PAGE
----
Geophysical survey methods investigate the physical properties of the deep to shallow crust. They let us see beneath the surface of the Earth, and measure properties of the deep underground to understand the conditions there and what might be happening.
Hyperspectral – airborne surveys
Hyperspectral imaging collects and processes information from across the electromagnetic spectrum, including invisible to the human eye. Hyperspectral mapping techniques can identify individual species of iron and clay minerals, which can provide detailed information about hydrothermal mineralisation and alteration zones.
Airborne hyperspectral data will map the surface alteration mineralogy of Whakaari, providing important guidance for interpretation of alteration from the magnetic and gravity data. Owing to its heavily vegetated nature, hyperspectral will not be flown at Tūhua.
SkyTEM – airborne electromagnetic surveys
Transient electromagnetic (TEM) is a commonly-used, non-intrusive, geophysical method for obtaining subsurface resistivity-conductivity data.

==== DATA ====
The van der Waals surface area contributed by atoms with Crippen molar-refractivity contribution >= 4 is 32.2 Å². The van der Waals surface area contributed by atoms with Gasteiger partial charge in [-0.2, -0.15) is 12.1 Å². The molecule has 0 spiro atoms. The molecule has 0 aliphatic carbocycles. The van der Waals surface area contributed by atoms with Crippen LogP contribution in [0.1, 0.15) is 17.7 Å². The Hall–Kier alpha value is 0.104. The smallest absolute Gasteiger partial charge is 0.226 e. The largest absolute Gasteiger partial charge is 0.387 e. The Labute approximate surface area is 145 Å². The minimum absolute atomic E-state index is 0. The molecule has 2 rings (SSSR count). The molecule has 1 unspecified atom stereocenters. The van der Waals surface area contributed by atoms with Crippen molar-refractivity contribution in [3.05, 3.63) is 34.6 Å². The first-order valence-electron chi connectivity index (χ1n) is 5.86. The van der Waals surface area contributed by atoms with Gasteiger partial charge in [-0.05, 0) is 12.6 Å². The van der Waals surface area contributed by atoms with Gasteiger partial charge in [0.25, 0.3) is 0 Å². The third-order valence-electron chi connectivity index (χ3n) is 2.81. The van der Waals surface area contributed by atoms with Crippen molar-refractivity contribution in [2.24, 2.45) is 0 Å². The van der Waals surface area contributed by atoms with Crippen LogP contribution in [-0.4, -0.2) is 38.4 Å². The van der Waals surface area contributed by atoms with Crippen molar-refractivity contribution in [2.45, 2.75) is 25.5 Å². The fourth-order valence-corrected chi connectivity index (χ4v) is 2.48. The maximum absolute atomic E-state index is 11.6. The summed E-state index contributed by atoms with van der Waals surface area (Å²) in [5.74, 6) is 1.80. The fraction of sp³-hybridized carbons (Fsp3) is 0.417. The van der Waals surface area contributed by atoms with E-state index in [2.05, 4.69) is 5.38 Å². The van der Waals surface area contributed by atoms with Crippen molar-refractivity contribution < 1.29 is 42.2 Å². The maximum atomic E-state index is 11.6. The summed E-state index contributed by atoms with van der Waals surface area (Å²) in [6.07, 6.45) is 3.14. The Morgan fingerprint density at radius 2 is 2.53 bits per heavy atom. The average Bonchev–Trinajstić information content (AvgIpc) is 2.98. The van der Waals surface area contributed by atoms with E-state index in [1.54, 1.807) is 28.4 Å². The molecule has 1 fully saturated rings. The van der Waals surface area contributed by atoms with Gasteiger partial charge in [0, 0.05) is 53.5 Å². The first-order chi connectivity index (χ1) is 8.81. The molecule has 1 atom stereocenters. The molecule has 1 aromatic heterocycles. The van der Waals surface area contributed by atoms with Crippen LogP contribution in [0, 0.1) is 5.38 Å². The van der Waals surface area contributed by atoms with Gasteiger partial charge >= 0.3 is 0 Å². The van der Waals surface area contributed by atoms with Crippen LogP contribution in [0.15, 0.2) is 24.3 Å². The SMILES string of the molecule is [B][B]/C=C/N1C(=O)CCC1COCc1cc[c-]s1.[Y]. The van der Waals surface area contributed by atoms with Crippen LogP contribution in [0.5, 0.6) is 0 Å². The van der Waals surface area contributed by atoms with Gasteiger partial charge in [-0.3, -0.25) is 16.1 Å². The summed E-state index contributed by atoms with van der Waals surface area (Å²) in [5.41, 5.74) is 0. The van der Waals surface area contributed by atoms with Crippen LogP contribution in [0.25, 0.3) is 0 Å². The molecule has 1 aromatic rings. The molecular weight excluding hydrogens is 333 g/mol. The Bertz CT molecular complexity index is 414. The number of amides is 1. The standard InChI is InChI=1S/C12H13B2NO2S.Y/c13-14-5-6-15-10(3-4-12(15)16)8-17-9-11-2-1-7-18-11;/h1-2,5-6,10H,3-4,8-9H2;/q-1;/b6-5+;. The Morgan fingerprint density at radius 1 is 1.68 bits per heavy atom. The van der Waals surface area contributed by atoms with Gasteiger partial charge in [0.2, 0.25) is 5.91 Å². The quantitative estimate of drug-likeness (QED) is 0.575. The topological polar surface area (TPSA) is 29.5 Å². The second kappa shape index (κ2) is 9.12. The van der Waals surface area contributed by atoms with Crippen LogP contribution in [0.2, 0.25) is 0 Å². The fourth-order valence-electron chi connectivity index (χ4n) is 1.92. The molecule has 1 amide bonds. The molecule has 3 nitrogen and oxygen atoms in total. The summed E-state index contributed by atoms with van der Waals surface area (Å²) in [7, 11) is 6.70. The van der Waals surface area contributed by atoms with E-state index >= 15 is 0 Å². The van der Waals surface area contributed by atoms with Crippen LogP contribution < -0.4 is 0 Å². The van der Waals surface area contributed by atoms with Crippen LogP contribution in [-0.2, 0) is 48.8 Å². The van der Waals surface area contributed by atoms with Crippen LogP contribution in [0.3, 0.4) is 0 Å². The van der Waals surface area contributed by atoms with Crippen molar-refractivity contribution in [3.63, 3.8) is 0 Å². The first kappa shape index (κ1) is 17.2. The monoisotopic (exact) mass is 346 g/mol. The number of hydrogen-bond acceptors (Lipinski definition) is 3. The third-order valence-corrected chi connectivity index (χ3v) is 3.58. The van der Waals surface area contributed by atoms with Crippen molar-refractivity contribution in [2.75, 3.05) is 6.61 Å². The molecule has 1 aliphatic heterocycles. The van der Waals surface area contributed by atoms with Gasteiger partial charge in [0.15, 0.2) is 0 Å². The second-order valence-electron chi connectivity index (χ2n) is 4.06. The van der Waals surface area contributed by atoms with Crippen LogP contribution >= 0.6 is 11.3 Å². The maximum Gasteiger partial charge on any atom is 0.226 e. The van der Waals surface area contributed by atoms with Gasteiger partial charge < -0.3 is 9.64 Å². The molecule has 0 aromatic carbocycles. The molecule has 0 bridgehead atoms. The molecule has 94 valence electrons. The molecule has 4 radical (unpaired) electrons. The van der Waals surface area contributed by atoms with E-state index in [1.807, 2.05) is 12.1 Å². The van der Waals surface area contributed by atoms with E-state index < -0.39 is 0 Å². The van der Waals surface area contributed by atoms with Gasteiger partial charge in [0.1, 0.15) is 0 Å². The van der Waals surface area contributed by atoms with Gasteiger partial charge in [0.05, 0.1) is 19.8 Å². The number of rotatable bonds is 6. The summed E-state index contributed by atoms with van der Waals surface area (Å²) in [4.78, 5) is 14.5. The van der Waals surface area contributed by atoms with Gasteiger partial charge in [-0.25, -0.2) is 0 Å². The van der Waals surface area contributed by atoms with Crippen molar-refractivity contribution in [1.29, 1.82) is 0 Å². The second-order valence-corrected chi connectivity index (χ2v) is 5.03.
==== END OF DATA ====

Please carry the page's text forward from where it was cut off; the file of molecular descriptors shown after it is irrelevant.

SkyTEM is a helicopter-born system that can measure to depths over 500m, allowing comprehensive interpretation of the near-surface geology (e.g. faults, cap rock, geothermal).
SkyTEM in action
Gravity & Magnetics – land-based surveys
Land-based gravity, magnetics and GPS data will be collected on both islands to map geological composition and the structure of the subsurface.
Gravity surveys measures variations in the Earth's gravitational field caused by differences in the density of sub-surface rocks.
Magnetic surveys look for variations in the magnetic properties of the underlying rocks.
Electromagnetic Surveys – magnetotellurics, on land and at sea
Magnetotellurics (MT) is a passive geophysical method that measures the natural variations in electrical conductivity (or its inverse, resistivity) in the Earth’s crust. Conductivity and resistivity are fundamental properties of materials. A low resistivity (high conductivity) means the material is a good conductor of electrical currents, and vice versa.
Marine MT Measurements: The Scripps Institute of Oceanography (SIO) is supplying and operating their array of marine-MT receivers, a completely autonomous seafloor data logging system.
Land-based MT Surveys: High- frequency MT stations on the islands, will complement the marine MT stations and provide important shallow information for hydrothermal system mapping.
Magnetotellurics Inversion: MT inversion will image the deep magma chambers and fluid and heat pathways that drive the hydrothermal systems, while heat flow measurements and gravity and magnetic inversions will define the shallower hydrothermal circulation that causes rock-weakening alteration.